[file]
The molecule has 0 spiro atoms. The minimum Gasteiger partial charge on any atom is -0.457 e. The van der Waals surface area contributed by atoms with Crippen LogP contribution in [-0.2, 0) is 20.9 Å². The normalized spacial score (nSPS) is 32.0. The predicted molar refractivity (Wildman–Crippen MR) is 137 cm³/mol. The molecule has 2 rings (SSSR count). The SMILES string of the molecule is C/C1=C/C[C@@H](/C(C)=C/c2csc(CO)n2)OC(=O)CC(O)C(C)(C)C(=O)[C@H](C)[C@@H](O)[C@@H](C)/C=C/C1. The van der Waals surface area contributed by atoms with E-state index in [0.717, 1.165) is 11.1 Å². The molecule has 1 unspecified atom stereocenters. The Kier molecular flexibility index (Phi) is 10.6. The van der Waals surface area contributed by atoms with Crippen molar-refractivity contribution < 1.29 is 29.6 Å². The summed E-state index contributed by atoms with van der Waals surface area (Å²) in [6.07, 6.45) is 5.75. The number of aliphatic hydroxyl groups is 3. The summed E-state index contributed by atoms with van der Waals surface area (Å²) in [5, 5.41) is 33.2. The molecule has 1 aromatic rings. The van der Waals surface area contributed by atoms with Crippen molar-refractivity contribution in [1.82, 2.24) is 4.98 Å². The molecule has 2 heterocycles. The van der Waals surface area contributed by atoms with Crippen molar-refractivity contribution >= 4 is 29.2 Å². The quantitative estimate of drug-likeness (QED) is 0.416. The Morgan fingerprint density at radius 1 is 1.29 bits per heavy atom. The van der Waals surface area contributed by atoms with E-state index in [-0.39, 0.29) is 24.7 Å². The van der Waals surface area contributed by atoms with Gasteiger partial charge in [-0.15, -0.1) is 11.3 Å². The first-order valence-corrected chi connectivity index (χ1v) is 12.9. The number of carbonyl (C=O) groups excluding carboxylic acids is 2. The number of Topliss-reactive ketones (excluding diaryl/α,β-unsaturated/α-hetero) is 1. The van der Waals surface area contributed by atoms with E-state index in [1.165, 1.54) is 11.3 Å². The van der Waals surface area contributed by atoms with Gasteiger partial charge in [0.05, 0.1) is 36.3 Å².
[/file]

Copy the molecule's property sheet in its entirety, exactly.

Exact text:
The molecule has 0 spiro atoms. The minimum Gasteiger partial charge on any atom is -0.457 e. The van der Waals surface area contributed by atoms with Crippen LogP contribution in [-0.2, 0) is 20.9 Å². The normalized spacial score (nSPS) is 32.0. The predicted molar refractivity (Wildman–Crippen MR) is 137 cm³/mol. The molecule has 2 rings (SSSR count). The SMILES string of the molecule is C/C1=C/C[C@@H](/C(C)=C/c2csc(CO)n2)OC(=O)CC(O)C(C)(C)C(=O)[C@H](C)[C@@H](O)[C@@H](C)/C=C/C1. The van der Waals surface area contributed by atoms with E-state index in [0.717, 1.165) is 11.1 Å². The molecule has 1 unspecified atom stereocenters. The Kier molecular flexibility index (Phi) is 10.6. The van der Waals surface area contributed by atoms with Crippen molar-refractivity contribution < 1.29 is 29.6 Å². The summed E-state index contributed by atoms with van der Waals surface area (Å²) in [6.07, 6.45) is 5.75. The number of aliphatic hydroxyl groups is 3. The summed E-state index contributed by atoms with van der Waals surface area (Å²) in [5, 5.41) is 33.2. The molecule has 1 aromatic rings. The van der Waals surface area contributed by atoms with Crippen molar-refractivity contribution in [1.82, 2.24) is 4.98 Å². The molecule has 2 heterocycles. The van der Waals surface area contributed by atoms with Crippen molar-refractivity contribution >= 4 is 29.2 Å². The quantitative estimate of drug-likeness (QED) is 0.416. The Morgan fingerprint density at radius 1 is 1.29 bits per heavy atom. The van der Waals surface area contributed by atoms with E-state index in [-0.39, 0.29) is 24.7 Å². The van der Waals surface area contributed by atoms with Gasteiger partial charge in [-0.15, -0.1) is 11.3 Å². The first-order valence-corrected chi connectivity index (χ1v) is 12.9. The number of carbonyl (C=O) groups excluding carboxylic acids is 2. The number of Topliss-reactive ketones (excluding diaryl/α,β-unsaturated/α-hetero) is 1. The van der Waals surface area contributed by atoms with E-state index in [1.165, 1.54) is 11.3 Å². The van der Waals surface area contributed by atoms with Gasteiger partial charge in [0.05, 0.1) is 36.3 Å².